When they include the missing AGN, Mateos and collaborators find that the total fraction of Type 2 AGN is around 58%. They also show that more of these AGN are missing at higher luminosities. By including the missing ones, the total fraction of obscured AGN therefore has a much weaker dependence on luminosity than we thought — which suggests that the receding torus model isn’t necessary to explain observations.

    Mateos and collaborators’ results support the idea that the majority of very bright, rapidly accreting supermassive black holes at redshifts of z ≤ 1 live in nuclear environments that are extremely obscured. These black holes are so well embedded in their environments that they’ve escaped detection in X-ray surveys thus far.

    Citation

    S. Mateos et al 2017 ApJL 841 L18. doi:10.3847/2041-8213/aa7268

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    AAS Mission and Vision Statement

    The mission of the American Astronomical Society is to enhance and share humanity’s scientific understanding of the Universe.

    The Society, through its publications, disseminates and archives the results of astronomical research. The Society also communicates and explains our understanding of the universe to the public.
    The Society facilitates and strengthens the interactions among members through professional meetings and other means. The Society supports member divisions representing specialized research and astronomical interests.
    The Society represents the goals of its community of members to the nation and the world. The Society also works with other scientific and educational societies to promote the advancement of science.
    The Society, through its members, trains, mentors and supports the next generation of astronomers. The Society supports and promotes increased participation of historically underrepresented groups in astronomy.
    The Society assists its members to develop their skills in the fields of education and public outreach at all levels. The Society promotes broad interest in astronomy, which enhances science literacy and leads many to careers in science and engineering.

    Adopted June 7, 2009

     
  • richardmitnick 2:57 pm on June 16, 2017 Permalink | Reply
    Tags: AAS NOVA, , , , , Maxing Out the Mass of Early Stars, The earliest supermassive black holes in our universe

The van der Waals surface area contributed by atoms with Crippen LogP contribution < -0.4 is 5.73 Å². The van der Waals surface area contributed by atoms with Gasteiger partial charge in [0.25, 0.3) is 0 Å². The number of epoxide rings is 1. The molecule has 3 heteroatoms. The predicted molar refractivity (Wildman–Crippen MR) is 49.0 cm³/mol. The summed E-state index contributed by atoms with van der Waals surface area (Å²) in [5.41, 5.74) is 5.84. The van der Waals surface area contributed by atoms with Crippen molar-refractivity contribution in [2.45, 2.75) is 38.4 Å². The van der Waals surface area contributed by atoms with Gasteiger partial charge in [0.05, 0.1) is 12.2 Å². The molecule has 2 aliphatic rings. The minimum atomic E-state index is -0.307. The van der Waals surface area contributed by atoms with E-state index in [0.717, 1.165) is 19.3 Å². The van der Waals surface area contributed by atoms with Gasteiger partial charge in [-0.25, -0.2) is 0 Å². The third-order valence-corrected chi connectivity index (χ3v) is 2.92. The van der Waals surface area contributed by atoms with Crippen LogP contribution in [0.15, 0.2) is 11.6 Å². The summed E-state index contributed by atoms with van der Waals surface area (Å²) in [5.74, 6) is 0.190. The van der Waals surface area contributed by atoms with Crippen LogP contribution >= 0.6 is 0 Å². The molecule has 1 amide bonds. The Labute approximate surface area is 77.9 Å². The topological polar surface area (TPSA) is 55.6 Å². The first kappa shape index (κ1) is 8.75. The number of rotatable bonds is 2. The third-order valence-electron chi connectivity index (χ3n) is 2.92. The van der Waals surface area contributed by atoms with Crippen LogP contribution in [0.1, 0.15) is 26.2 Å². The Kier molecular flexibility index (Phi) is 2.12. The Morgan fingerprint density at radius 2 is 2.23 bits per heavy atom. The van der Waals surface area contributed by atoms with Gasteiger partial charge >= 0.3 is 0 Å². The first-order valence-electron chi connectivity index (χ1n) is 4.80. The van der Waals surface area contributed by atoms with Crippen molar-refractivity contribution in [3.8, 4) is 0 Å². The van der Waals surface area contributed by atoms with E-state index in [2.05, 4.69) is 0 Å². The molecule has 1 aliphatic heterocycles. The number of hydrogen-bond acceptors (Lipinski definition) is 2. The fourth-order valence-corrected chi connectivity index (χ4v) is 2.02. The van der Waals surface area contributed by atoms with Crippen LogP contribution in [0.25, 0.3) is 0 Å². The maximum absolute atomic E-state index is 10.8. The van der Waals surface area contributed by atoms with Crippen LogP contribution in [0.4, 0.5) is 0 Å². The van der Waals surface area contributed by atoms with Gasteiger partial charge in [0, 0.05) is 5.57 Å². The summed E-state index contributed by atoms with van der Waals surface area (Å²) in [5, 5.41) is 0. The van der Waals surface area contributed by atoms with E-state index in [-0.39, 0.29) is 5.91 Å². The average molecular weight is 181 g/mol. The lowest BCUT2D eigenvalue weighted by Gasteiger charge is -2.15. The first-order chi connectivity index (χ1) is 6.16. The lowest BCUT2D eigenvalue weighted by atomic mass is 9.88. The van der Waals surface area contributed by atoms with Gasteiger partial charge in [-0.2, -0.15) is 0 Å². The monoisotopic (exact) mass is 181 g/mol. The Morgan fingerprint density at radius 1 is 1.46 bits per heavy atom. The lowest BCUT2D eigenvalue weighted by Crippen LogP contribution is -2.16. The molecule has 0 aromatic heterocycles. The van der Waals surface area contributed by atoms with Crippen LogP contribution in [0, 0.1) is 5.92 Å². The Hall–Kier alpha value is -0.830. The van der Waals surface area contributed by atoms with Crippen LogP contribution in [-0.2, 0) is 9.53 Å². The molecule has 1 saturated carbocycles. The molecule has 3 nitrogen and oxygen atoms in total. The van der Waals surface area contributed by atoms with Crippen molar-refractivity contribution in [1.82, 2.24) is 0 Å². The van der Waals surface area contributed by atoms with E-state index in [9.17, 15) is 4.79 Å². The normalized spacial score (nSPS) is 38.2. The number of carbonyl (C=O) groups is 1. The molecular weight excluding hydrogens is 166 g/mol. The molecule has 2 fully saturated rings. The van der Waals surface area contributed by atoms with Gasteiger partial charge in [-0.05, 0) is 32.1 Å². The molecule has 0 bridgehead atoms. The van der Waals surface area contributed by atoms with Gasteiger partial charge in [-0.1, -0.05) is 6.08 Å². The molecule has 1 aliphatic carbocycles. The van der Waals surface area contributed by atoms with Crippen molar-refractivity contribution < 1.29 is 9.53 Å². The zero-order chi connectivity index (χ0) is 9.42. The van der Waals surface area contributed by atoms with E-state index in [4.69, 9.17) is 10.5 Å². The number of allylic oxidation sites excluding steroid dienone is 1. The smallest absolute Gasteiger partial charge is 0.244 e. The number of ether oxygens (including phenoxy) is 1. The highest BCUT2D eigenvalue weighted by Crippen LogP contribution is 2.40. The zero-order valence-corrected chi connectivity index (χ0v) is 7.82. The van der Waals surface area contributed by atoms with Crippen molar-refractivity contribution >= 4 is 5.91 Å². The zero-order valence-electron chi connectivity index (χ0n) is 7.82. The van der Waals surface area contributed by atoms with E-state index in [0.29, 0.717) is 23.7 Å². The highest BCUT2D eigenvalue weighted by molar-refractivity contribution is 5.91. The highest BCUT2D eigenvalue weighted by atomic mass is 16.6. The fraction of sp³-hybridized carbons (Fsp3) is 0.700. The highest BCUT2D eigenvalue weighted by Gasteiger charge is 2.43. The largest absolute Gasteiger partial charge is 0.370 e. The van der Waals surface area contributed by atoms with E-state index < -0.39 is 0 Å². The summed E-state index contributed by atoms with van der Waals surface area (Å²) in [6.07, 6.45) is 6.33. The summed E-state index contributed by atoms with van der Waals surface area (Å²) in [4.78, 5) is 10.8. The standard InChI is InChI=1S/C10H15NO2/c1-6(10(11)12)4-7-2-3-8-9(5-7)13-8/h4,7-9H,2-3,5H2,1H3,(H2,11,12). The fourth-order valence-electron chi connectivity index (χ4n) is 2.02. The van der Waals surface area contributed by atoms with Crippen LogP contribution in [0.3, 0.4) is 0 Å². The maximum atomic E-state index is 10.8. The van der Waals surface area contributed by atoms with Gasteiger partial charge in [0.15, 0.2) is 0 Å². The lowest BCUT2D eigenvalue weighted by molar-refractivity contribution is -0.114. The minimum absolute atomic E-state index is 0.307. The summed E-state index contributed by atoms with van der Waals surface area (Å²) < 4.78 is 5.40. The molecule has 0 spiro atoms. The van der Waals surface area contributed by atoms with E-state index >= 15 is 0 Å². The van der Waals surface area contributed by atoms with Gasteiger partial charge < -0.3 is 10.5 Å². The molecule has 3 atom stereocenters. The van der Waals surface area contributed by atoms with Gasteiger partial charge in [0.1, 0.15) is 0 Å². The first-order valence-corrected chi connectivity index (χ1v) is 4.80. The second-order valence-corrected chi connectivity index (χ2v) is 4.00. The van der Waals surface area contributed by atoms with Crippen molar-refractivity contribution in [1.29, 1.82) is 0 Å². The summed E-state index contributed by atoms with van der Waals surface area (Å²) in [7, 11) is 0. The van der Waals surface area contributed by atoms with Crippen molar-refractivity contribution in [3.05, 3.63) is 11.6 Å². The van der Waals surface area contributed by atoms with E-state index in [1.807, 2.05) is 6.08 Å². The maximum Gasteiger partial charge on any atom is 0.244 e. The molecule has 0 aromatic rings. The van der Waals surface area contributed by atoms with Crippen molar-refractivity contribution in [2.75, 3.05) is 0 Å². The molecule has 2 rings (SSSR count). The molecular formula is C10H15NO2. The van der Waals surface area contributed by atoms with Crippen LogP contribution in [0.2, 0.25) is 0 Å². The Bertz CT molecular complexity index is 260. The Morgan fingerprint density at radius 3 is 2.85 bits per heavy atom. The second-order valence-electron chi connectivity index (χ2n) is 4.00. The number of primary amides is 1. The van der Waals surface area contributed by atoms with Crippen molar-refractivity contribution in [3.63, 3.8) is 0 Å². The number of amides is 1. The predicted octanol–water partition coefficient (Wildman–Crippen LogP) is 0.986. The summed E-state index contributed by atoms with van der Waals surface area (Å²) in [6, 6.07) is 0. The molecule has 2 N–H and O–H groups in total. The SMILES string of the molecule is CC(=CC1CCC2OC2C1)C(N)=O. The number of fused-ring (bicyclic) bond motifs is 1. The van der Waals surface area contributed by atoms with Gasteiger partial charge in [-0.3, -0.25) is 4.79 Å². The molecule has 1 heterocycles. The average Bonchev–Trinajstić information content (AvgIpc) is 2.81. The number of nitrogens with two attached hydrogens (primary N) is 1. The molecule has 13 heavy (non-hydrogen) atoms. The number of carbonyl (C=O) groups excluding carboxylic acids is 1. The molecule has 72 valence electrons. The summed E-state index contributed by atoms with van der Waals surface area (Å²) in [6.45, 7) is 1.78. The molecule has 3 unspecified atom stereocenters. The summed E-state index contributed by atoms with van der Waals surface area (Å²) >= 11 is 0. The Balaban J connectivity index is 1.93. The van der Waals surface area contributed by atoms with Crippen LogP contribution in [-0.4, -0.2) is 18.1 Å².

From AAS NOVA: ” Maxing Out the Mass of Early Stars” 

    AASNOVA

    American Astronomical Society

    16 June 2017
    Susanna Kohler

    1
    An artist’s impression of the first generation of stars forming in our universe. A new study examines just how large some of these early stars could have grown. [NASA/JPL-Caltech/R. Hurt (SSC)]

    Primordial supermassive stars might be responsible for the earliest supermassive black holes in our universe. But just how big can a star grow before it inevitably collapses into a black hole?

    2
    Artist’s illustration of a high-redshift quasar, a black hole feeding on the material around it. [ESO/M. Kornmesser]

    The Puzzle of Distant Quasars

    Quasars — supermassive black holes that are actively feeding — have been observed with enormous sizes (billions of solar masses) at very large distances (redshifts of z > 6). These monsters pose a problem: how could they have accreted so much mass in so little time since the beginning of the universe?

    One theory is that these black holes formed from the direct collapse of stars. The larger the original star before collapse, the better the chances that the resulting black hole will be able to grow quickly. But even theorized Pop III stars (which have hundreds of solar masses) would have to accrete at rates higher than believed possible to achieve the black-hole masses we observe so quickly. For this reason, the commonly invoked explanation now is supermassive stars.

    Early Giants

    Supermassive stars are theoretical stars that formed in the very different environment of the early universe.